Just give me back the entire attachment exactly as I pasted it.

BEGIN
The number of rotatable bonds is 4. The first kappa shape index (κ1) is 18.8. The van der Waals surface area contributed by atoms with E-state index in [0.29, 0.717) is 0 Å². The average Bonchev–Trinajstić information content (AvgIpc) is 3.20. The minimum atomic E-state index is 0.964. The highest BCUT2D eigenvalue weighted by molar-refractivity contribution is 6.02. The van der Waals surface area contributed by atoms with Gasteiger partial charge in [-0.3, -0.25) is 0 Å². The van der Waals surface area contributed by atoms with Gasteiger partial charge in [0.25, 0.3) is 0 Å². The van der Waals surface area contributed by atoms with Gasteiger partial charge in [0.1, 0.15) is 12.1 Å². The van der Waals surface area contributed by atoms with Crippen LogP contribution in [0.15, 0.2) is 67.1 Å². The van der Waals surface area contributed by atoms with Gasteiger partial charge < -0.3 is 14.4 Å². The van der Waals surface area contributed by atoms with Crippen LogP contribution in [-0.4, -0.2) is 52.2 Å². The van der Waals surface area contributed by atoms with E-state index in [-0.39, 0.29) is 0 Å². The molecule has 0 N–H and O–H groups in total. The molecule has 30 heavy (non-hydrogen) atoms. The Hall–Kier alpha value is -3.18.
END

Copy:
The number of rotatable bonds is 4. The first kappa shape index (κ1) is 18.8. The van der Waals surface area contributed by atoms with E-state index in [0.29, 0.717) is 0 Å². The average Bonchev–Trinajstić information content (AvgIpc) is 3.20. The minimum atomic E-state index is 0.964. The highest BCUT2D eigenvalue weighted by molar-refractivity contribution is 6.02. The van der Waals surface area contributed by atoms with Gasteiger partial charge in [-0.3, -0.25) is 0 Å². The van der Waals surface area contributed by atoms with Gasteiger partial charge in [0.25, 0.3) is 0 Å². The van der Waals surface area contributed by atoms with Gasteiger partial charge in [0.1, 0.15) is 12.1 Å². The van der Waals surface area contributed by atoms with Crippen LogP contribution in [0.15, 0.2) is 67.1 Å². The van der Waals surface area contributed by atoms with Gasteiger partial charge < -0.3 is 14.4 Å². The van der Waals surface area contributed by atoms with Crippen LogP contribution in [-0.4, -0.2) is 52.2 Å². The van der Waals surface area contributed by atoms with E-state index in [-0.39, 0.29) is 0 Å². The molecule has 0 N–H and O–H groups in total. The molecule has 30 heavy (non-hydrogen) atoms. The Hall–Kier alpha value is -3.18.